The 2020-21 season includes performances of the small-orchestra version in Japan, Germany and France.
As is so well-known to music-lovers everywhere, the COVID-19 pandemic has wreaked havoc on concert-going the world over. For too many orchestras and chamber ensembles, the entire 2020-21 season has been a total bust — or at the very least, upended in dramatic ways.
It’s a particularly disappointing turn of events for those composers who were celebrating birthday anniversary milestones during the season — not least the French composer Florent Schmitt, born in 1870 and whose 150th birthday anniversary fell in 2020.
It’s no coincidence that more concerts featuring Schmitt’s orchestral music had been planned for the 2020-21 season than in any season since the composer’s death back in 1958. Unfortunately, nearly all of these performances have had to be canceled or postponed.
But while the overall picture is discouraging, there has been a silver lining of sorts.
Quite a few symphony orchestras have gone about “reimagining” their concert seasons to present music that calls for smaller instrumental forces, allowing for appropriate distancing on the stage. This has opened the door to pieces that aren’t typically presented in regular symphony seasons. Speaking personally, I’ve had the pleasure of watching streamed concerts of unusual fare such as Sir Granville Bantock’s late-career Celtic Symphony (scored just for strings along with a bevy of harps).
Another piece that has “benefited” from the coronavirus pandemic is the original version of Florent Schmitt’s ballet La Tragédie de Salomé, dating from 1907. Salomé may be Schmitt’s best-known orchestral work, but the version most people know is a reworking of the score for large orchestra, in which the composer shortened the music by about half while substantially augmenting the number of instrumentalists.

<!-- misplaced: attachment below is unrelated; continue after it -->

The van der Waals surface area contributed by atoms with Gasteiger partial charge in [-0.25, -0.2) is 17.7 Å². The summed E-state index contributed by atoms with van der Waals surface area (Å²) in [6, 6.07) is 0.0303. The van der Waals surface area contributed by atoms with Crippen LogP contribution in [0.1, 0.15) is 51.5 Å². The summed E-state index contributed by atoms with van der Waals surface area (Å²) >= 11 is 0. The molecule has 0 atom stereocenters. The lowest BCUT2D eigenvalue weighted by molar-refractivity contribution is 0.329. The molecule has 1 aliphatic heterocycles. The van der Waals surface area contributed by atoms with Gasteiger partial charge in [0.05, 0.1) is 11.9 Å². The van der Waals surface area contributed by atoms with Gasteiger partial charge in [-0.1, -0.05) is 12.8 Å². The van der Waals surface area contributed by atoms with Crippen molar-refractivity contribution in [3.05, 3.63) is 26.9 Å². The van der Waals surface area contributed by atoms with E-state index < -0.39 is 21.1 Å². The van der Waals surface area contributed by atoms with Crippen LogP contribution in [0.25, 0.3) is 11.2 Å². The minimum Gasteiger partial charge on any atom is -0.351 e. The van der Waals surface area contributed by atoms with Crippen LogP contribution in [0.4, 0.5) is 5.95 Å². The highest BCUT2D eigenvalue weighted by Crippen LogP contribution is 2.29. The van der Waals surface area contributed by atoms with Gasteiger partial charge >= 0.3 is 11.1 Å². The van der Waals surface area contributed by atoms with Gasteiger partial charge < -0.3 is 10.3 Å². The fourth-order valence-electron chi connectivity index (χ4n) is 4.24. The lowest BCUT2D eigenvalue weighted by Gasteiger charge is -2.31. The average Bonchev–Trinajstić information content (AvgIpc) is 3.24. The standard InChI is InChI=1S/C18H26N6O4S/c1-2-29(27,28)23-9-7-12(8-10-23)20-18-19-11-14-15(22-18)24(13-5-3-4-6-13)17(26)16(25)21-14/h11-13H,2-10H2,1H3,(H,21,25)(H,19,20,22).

This “famous” Salomé was composed in 1910, dedicated to Igor Stravinsky, and began life in 1911 in the concert hall rather than the ballet stage, with the Colonne Concerts orchestra led by composer-conductor Gabriel Pierné.
The newer version has also been staged as a ballet, beginning in 1912 with a production featuring the prima ballerina Natalia Trouhanova. It was added by Serge Diaghilev to the Ballets-Russes’ repertoire in 1913, along with being revived regularly on various Paris stages through the 1950s. In more recent years, the 1910 version of the ballet has been staged in Germany, Italy and Russia.
But the original 1907 version of La Tragédie de Salomé is a fascinating score as well — and some ways more so, considering the restrictions under which the piece was created.
Schmitt composed the music for Robert d’Humières and his conception of the Salome story, which was mounted at the Théàtre des Arts (now known as the Théàtre Hébertot) in Paris. Reportedly, d’Humières had been completely smitten by Schmitt’s blockbuster score Psaume XLVII when he heard it at the piece’s December 1906 premiere. Through a mutual friend, the writer Jean Forestier, d’Humières reached out to the composer shortly thereafter to offer the Salomé commission.
Due to the small size of the theatre’s stage and orchestra pit, Schmitt was forced to write music for no more than 20 players (plus an offstage soprano). What’s quite amazing is the degree to which Schmitt was able to conjure up an astonishing array of colors and drama while utilizing such a small group of instrumentalists.
There’s no question that the music Schmitt created added much to the mimed drama of d’Humières and the portrayal of the heroine by the American-born dancer Loïe Fuller — famous for her scarves and lighting effects.
Running for more than 50 performances, the 1907 Salomé was an artistic and commercial success for all of the key personnel involved: d’Humières, Fuller and Schmitt in addition to a then-very-young Désiré Inghelbrecht who conducted the orchestra.
There’s no question that Florent Schmitt’s 1910 reworking of La Tragédie de Salomé produced a tighter score along with the kind of “orientalist opulence” in the grandest Rimsky-Korsakov tradition that only a full symphony orchestra could deliver. And yet … the original score contains passages of music which are every bit as effective — and highly interesting musically — which didn’t make it into the revised version.